Adam Birnbaum: House Party Starting

In the liner notes, Adam Birnbaum calls this track a "tribute to the great unsung pianist/composers over the years who somehow missed the limelight." Birnbaum himself seems unlikely to join that group. Already the talented young pianist is on his way to being widely recognized, having won the 2004 American Jazz Piano Competition and performed with a plethora of top jazzers in the course of his burgeoning career.

Birnbaum's interpretation of Herbie Nichols's "House Party Starting" reveals a pianist with a sure touch, malleable phrasing, and an elaborate melodic conception. His notes are clearly struck and precisely enunciated, his improvisations devoid of clutter. Rhythmically, he's not inclined to stray too far, distinctly articulating the pulse even as he subtly manipulates it, moving ahead of and behind the beat in creative ways. Harmonically, Birnbaum is rather tied to the chords and their accompanying scales. He doesn't go "out," but builds moderately ingenious melodies staying mostly within the given framework. His bandmates serve him well, providing idiomatically correct accompaniment that perfectly mimics a mid-'50s bop rhythm section.

Based on this performance, one suspects that Birnbaum isn't the kind of pianist to labor in obscurity like Nichols (or Monk, before his success in middle age). Birnbaum is more in the mold of a Jacky Terrasson— a gifted technician and aesthetician who's synthesized his influences and contrived a fairly distinctive and definitely attractive middle-of-the-road acoustic jazz style.

October 08, 2008 · 0 comments

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The Herbie Nichols Project: Dr. Cyclops' Dream

If not for such musicians as Roswell Rudd, Misha Mengelberg, Buell Neidlinger, Geri Allen and Steve Lacy, Herbie Nichols's music might be just as obscure today as it was when he died in 1963. Regrettably, Nichols was able to record his compositions only in a trio format, never having the opportunity to orchestrate his intricate writing for a larger group as he so desired. The Herbie Nichols Project was formed in 1994 to both expose Nichols's music to a wider audience and to present it in original arrangements for an ensemble that included horns. In addition, on their three CDs (Love Is Proximity and Strange City are the others), they have unveiled not only previously unrecorded Nichols tunes, but have even developed newly discovered lead sheets that lacked Nichols's directions as to tempo or dynamics.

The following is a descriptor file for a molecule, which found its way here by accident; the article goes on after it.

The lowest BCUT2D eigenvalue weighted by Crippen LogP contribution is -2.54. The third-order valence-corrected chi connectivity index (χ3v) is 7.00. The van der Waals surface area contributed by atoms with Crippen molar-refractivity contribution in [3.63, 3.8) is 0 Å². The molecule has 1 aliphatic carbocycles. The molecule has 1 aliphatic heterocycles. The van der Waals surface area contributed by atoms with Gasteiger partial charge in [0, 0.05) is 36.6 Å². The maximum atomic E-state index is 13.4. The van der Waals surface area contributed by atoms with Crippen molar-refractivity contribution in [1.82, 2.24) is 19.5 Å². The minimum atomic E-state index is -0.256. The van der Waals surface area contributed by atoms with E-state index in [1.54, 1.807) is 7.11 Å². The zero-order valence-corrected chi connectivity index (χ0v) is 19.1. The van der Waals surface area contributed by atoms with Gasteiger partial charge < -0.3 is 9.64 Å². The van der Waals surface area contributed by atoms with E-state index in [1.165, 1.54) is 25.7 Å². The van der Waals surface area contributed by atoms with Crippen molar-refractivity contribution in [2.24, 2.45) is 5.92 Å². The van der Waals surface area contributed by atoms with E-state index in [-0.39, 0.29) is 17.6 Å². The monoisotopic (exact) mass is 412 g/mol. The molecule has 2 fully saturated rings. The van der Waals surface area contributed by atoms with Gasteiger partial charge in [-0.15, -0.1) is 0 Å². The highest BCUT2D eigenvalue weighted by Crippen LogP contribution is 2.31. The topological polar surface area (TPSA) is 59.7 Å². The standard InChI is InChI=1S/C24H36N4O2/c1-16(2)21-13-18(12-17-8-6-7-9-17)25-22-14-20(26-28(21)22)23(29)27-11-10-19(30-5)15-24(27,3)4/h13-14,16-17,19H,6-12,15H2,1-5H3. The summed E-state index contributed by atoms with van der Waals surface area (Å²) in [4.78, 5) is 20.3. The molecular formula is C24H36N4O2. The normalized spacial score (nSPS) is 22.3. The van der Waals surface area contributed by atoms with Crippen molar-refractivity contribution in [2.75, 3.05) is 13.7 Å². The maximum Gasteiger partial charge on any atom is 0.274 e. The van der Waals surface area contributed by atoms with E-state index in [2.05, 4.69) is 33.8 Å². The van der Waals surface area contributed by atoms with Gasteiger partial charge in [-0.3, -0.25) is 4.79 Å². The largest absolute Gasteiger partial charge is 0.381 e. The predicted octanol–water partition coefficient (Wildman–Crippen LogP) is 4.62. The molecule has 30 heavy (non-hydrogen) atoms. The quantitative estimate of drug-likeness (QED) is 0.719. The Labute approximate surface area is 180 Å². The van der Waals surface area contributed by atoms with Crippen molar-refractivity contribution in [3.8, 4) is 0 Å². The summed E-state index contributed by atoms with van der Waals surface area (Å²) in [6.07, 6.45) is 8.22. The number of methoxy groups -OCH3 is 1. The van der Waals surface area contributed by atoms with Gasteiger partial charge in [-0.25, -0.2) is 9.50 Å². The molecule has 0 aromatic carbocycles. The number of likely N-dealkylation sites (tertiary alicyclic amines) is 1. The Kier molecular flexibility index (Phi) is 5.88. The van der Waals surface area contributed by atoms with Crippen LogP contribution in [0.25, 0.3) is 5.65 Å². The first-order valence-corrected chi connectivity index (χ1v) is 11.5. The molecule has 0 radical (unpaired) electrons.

"Dr. Cyclops' Dream" began life as one of those lead sheets, and the group's co-founders, Ben Allison and Frank Kimbrough, inventively arranged it into a superlative work of art. Bass clarinet, bass, and then trumpet merge in the eerie extended opening interlude, where Nash and Allison sustain a vamp while Horton plays sparse legato variations of it. Horton finally resolves the built-up tension with a tone-rowed motif, before giving way to Blake's thoughtful tenor, as his lithe tone, appealing colorations, vocalized inflections and surprising note choices coalesce into an enthralling solo. Horton returns to play the ethereal melodic content from the opening section, and Blake repeats it in part before the trumpeter rejoins him for a dissonant, climactic held note.

Dr. Cyclops was a mediocre 1940 horror film about a mad scientist with failing vision who shrinks men to the size of mice. The Herbie Nichols Project, on the other hand, has the great insight to enlarge upon Nichols's artistry and bring it into full focus. That, no doubt, was Herbie Nichols's dream.

August 05, 2008 · 0 comments

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Steve Lacy & Mal Waldron: House Party Starting

Compared to Herbie Nichols's evocative original version, this Lacy-Waldron rendition should be called "House Party Ending." The host is starting to think about how to get that wine stain out of the carpet, designated drivers are helping some of their friends to the door, the slickest dancer of the night has passed out under the coffee table, and while music is still playing, those partygoers remaining – now coming down from their respective highs – are at this early morning hour more entranced by melodies than by rhythms. Welcome to the self-contained world of Steve Lacy and Mal Waldron.

Lacy's and Waldron's long association includes an album each of compositions by Monk (1958's Reflections) and Ellington/Strayhorn (1985's Sempre Amore) before this more diverse program that included Nichols's "House Party Starting." Lacy essays the theme almost mournfully, sounding like a more polished Pee Wee Russell. Aided by Waldron's sparse but effective backing, Lacy's deliberate pace brings to the fore all the graceful, idiosyncratic beauty of Nichols's melodic line. Lacy's solo takes on more urgency, his tone becoming sharper, and his attack venturing into the upper register and including occasional overtones, in addition to bluesy inflections that warm the room. Waldron responds with a solo that features resonant left-hand figures contrasting with harmonically rich block chords from his right. Lacy ends the piece with another finely crafted delineation of the theme. Party over.

July 15, 2008 · 0 comments

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